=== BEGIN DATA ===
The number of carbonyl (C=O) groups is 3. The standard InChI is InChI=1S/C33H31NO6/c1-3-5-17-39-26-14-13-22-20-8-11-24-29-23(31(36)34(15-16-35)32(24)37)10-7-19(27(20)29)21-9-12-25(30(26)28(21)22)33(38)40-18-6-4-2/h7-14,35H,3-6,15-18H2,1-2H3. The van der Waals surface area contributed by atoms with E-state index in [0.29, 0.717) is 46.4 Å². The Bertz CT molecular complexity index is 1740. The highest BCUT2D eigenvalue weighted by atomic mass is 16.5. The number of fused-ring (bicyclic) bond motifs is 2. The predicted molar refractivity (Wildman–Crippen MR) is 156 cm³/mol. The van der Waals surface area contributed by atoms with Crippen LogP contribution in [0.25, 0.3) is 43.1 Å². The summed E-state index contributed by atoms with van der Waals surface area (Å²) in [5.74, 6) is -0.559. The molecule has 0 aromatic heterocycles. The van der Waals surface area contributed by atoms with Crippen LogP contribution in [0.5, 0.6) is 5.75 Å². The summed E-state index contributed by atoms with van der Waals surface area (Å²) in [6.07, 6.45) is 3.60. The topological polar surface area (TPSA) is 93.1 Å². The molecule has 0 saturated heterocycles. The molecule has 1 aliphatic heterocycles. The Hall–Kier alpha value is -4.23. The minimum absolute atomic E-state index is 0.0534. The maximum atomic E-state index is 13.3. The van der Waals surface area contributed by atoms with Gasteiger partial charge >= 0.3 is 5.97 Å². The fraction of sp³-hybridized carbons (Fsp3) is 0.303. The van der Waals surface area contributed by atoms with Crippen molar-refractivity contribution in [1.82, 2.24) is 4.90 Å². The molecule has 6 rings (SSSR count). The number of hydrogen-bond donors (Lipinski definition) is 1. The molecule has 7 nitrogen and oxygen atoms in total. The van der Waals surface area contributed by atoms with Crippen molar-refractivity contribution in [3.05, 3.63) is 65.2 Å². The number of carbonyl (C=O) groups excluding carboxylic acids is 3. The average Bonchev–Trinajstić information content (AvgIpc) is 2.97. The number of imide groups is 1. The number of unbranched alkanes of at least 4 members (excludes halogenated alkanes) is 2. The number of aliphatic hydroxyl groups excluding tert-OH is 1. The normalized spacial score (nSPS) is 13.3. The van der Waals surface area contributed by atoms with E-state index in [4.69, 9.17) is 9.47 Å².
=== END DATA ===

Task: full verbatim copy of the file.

The number of carbonyl (C=O) groups is 3. The standard InChI is InChI=1S/C33H31NO6/c1-3-5-17-39-26-14-13-22-20-8-11-24-29-23(31(36)34(15-16-35)32(24)37)10-7-19(27(20)29)21-9-12-25(30(26)28(21)22)33(38)40-18-6-4-2/h7-14,35H,3-6,15-18H2,1-2H3. The van der Waals surface area contributed by atoms with E-state index in [0.29, 0.717) is 46.4 Å². The Bertz CT molecular complexity index is 1740. The highest BCUT2D eigenvalue weighted by atomic mass is 16.5. The number of fused-ring (bicyclic) bond motifs is 2. The predicted molar refractivity (Wildman–Crippen MR) is 156 cm³/mol. The van der Waals surface area contributed by atoms with Crippen LogP contribution in [0.25, 0.3) is 43.1 Å². The summed E-state index contributed by atoms with van der Waals surface area (Å²) in [5.74, 6) is -0.559. The molecule has 0 aromatic heterocycles. The van der Waals surface area contributed by atoms with Crippen LogP contribution in [0.5, 0.6) is 5.75 Å². The summed E-state index contributed by atoms with van der Waals surface area (Å²) in [6.07, 6.45) is 3.60. The topological polar surface area (TPSA) is 93.1 Å². The molecule has 0 saturated heterocycles. The molecule has 1 aliphatic heterocycles. The Hall–Kier alpha value is -4.23. The minimum absolute atomic E-state index is 0.0534. The maximum atomic E-state index is 13.3. The van der Waals surface area contributed by atoms with Gasteiger partial charge >= 0.3 is 5.97 Å². The fraction of sp³-hybridized carbons (Fsp3) is 0.303. The van der Waals surface area contributed by atoms with Crippen molar-refractivity contribution in [1.82, 2.24) is 4.90 Å². The molecule has 6 rings (SSSR count). The number of hydrogen-bond donors (Lipinski definition) is 1. The molecule has 7 nitrogen and oxygen atoms in total. The van der Waals surface area contributed by atoms with Crippen molar-refractivity contribution in [3.05, 3.63) is 65.2 Å². The number of carbonyl (C=O) groups excluding carboxylic acids is 3. The average Bonchev–Trinajstić information content (AvgIpc) is 2.97. The number of imide groups is 1. The number of unbranched alkanes of at least 4 members (excludes halogenated alkanes) is 2. The number of aliphatic hydroxyl groups excluding tert-OH is 1. The normalized spacial score (nSPS) is 13.3. The van der Waals surface area contributed by atoms with E-state index in [4.69, 9.17) is 9.47 Å².